(3) The membrane is a multi-layered membrane obtained by laminating plural anion and cation exchange membrane layers and the liquid level in the storage tank for either of the positive or negative electrolyte where the liquid increases depending on the properties of the multi-layer membrane is set higher than that in the other storage tank.

Furthermore, the present invention provides an overflow type battery in which there is a difference between the liquid levels in the storage tanks for the positive and negative electrolytes and the liquid is refluxed with the aid of the gravity difference between the liquid levels, characterized in that the membrane is a multi-layered membrane obtained by laminating plural anion and cation exchange membrane layers, and the cation exchange membrane layer faces the positive cell, and the liquid level in the storage tank for the positive electrolyte is set higher than that in the storage tank for the negative electrolyte.

Furthermore, the present invention provides a battery wherein the positive and negative electrolytes are sulfuric acid aqueous solutions of vanadium, and the concentrations of sulfate ions in the electrolytes are 0.5 mol/l to 9.0 mol/l.

BRIEF DESCRIPTION OF THE DRAWINGS

FIG. 1 is a schematic drawing of a single cell of the redox flow battery composing the battery of the present invention. In FIG. 1, 1A is a current-collecting electrode, 1B is a current-collecting electrode, 2 is a porous carbon electrode, 3 is a membrane, 4 is a spacer, 5 is a positive cell, 6 is a negative cell, Lp(in) is an inlet of the positive electrolyte, Lp(out) is an outlet of the positive electrolyte, Ln(in) is an inlet of the negative electrolyte, Ln(out) is an outlet of the negative electrolyte.

BEST MODE FOR CARRYING OUT THE INVENTION

The redox flow type secondary battery of the present invention is characterized in that it can be charged and discharged while the electrolyte which migrates through the membrane over cycles of charge and discharge is returned through a pipe from the storage tank where the liquid increases to the other tank where the liquid decreases to keep the liquid levels in the storage tanks for the positive and negative electrolytes in a certain range.

In the redox flow type secondary battery, vanadium ions, sulfate ions, hydrogen ions, and water as a solvent migrate through the membrane in the electrolytic cell from one side to the other over the course of the charge and discharge reactions. For example, when a battery employing an anion exchange membrane is charged, anionic ions such as sulfate ions easily migrate through the membrane because the membrane has cation groups, but cationic ions such as vanadium ions are less likely to migrate through the membrane. At the same time, water as a solvent also migrates together with the migrating ions to the negative cell. When the battery is discharged, the ions migrate in the opposite direction and the electrolytes are, supposed to return to the initial state, but part of the liquid which has migrated to the negative cell does not return to the positive cell due to side reactions and the like and remains in the negative cell. In this case, the liquid in the negative cell increases. Similarly, when a cation exchange membrane is employed, the liquid in the positive cell increases by the reverse mechanism. As a result, the amounts and compositions of the positive and negative electrolytes change.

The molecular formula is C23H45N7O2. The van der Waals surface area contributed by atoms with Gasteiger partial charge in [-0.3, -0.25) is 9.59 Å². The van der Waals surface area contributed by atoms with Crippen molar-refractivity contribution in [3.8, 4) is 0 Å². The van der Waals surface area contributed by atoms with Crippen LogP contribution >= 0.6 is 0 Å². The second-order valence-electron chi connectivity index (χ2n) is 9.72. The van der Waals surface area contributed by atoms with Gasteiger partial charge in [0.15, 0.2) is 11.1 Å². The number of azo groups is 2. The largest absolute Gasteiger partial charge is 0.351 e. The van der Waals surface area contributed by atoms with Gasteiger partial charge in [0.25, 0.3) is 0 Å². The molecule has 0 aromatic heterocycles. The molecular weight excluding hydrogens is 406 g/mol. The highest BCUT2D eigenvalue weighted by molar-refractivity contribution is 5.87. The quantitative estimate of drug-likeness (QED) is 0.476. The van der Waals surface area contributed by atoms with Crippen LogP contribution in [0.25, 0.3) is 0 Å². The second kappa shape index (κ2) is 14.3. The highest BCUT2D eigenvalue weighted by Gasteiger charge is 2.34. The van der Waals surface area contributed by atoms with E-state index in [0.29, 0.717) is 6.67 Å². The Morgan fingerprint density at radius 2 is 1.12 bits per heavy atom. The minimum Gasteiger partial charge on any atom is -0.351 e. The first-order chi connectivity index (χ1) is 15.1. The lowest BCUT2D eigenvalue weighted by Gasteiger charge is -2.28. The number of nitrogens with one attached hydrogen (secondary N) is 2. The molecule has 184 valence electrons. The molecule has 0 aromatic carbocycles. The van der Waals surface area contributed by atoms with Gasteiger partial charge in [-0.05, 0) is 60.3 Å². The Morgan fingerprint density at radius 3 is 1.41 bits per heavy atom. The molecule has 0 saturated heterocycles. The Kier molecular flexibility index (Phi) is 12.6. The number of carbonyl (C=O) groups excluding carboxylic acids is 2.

Because the amount of the active materials in the electrolytes is proportional to the battery capacity which can be stored especially in the case of a redox flow battery, a decrease in the electrolyte in the tank causes a decrease in the capacity of the battery and, when the electrolyte decreases to a certain level, the operation of the battery should be stopped in order to supply or readjust the electrolytes.

The battery of the present invention enables continuous operation for a longer period of time without stopping operation for the procedure of mixing solutions, by returning the electrolyte in an amount corresponding to the increased electrolyte through a pipe from the storage tank where the liquid increases to the storage tank where the liquid decreases to maintain the liquid level of each storage tank for the positive and negative electrolytes in a certain range while charge and discharge are conducted.

The changes in the amounts of the liquids in each storage tank for the positive and negative electrolytes are preferably within 25%, more preferably within 20%, even more preferably within 10%, especially preferably within 5%, and most preferably within 3% of the amounts at the time charge and discharge are started (the initial values). When the changes are over this range, for example over 25%, either of the positive or negative electrolyte substantially decreases, which creates imbalances in the amounts of the active materials in both electrolytes and substantially decreases the amount of electricity which can be stored, causing a disadvantage.

The method of returning the electrolyte from one storage tank to the other may be either returning the electrolyte forcedly through a pipe by a pump or the like or the so-called ‘overflow’ method in which the liquid level in either of the storage tanks for the positive or negative electrolytes is set higher than the other and the electrolyte is allowed to flow through a pipe connecting both tanks with the aid of the gravity difference between the liquid levels. Either a batchwise method in which the increased liquid is returned at a certain interval or a continuous method in which the liquid is constantly returned may be used in either of the above-mentioned forced reflux and natural reflux.